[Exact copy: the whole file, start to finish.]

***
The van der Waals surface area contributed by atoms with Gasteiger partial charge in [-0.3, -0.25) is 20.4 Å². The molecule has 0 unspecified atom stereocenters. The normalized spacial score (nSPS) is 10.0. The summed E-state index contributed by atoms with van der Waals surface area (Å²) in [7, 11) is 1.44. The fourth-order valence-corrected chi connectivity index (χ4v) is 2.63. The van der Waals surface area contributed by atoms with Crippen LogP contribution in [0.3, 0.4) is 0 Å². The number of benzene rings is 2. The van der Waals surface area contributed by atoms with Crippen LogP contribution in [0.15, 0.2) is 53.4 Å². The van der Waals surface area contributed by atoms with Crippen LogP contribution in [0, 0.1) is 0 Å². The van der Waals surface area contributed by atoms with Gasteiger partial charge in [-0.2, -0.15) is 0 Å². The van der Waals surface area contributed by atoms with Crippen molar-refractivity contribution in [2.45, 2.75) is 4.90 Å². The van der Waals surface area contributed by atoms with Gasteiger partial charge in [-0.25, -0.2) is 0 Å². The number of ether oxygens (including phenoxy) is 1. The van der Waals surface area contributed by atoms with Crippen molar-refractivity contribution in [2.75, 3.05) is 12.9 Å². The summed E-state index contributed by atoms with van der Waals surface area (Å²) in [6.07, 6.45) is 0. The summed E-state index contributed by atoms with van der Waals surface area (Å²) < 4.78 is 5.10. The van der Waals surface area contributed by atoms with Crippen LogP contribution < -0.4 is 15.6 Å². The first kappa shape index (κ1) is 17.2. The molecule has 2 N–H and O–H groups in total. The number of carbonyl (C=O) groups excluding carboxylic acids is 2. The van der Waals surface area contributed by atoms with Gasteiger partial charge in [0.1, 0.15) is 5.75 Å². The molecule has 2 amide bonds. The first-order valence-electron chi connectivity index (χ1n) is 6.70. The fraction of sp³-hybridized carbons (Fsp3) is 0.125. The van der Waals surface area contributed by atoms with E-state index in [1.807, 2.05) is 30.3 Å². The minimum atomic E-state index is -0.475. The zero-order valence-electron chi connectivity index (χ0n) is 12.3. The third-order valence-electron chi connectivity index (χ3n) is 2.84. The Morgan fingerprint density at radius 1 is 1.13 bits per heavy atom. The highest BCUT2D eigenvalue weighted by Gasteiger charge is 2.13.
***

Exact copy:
The van der Waals surface area contributed by atoms with Gasteiger partial charge in [-0.3, -0.25) is 20.4 Å². The molecule has 0 unspecified atom stereocenters. The normalized spacial score (nSPS) is 10.0. The summed E-state index contributed by atoms with van der Waals surface area (Å²) in [7, 11) is 1.44. The fourth-order valence-corrected chi connectivity index (χ4v) is 2.63. The van der Waals surface area contributed by atoms with Crippen LogP contribution in [0.3, 0.4) is 0 Å². The number of benzene rings is 2. The van der Waals surface area contributed by atoms with Crippen LogP contribution in [0.15, 0.2) is 53.4 Å². The van der Waals surface area contributed by atoms with Crippen LogP contribution in [0, 0.1) is 0 Å². The van der Waals surface area contributed by atoms with Gasteiger partial charge in [-0.2, -0.15) is 0 Å². The van der Waals surface area contributed by atoms with Crippen molar-refractivity contribution in [2.45, 2.75) is 4.90 Å². The van der Waals surface area contributed by atoms with Gasteiger partial charge in [-0.25, -0.2) is 0 Å². The number of ether oxygens (including phenoxy) is 1. The van der Waals surface area contributed by atoms with Crippen molar-refractivity contribution in [2.75, 3.05) is 12.9 Å². The summed E-state index contributed by atoms with van der Waals surface area (Å²) in [6.07, 6.45) is 0. The summed E-state index contributed by atoms with van der Waals surface area (Å²) < 4.78 is 5.10. The van der Waals surface area contributed by atoms with Crippen LogP contribution < -0.4 is 15.6 Å². The first kappa shape index (κ1) is 17.2. The molecule has 2 N–H and O–H groups in total. The number of carbonyl (C=O) groups excluding carboxylic acids is 2. The van der Waals surface area contributed by atoms with Gasteiger partial charge in [0.1, 0.15) is 5.75 Å². The molecule has 2 amide bonds. The first-order valence-electron chi connectivity index (χ1n) is 6.70. The fraction of sp³-hybridized carbons (Fsp3) is 0.125. The van der Waals surface area contributed by atoms with E-state index in [1.807, 2.05) is 30.3 Å². The minimum atomic E-state index is -0.475. The zero-order valence-electron chi connectivity index (χ0n) is 12.3. The third-order valence-electron chi connectivity index (χ3n) is 2.84. The Morgan fingerprint density at radius 1 is 1.13 bits per heavy atom. The highest BCUT2D eigenvalue weighted by Gasteiger charge is 2.13.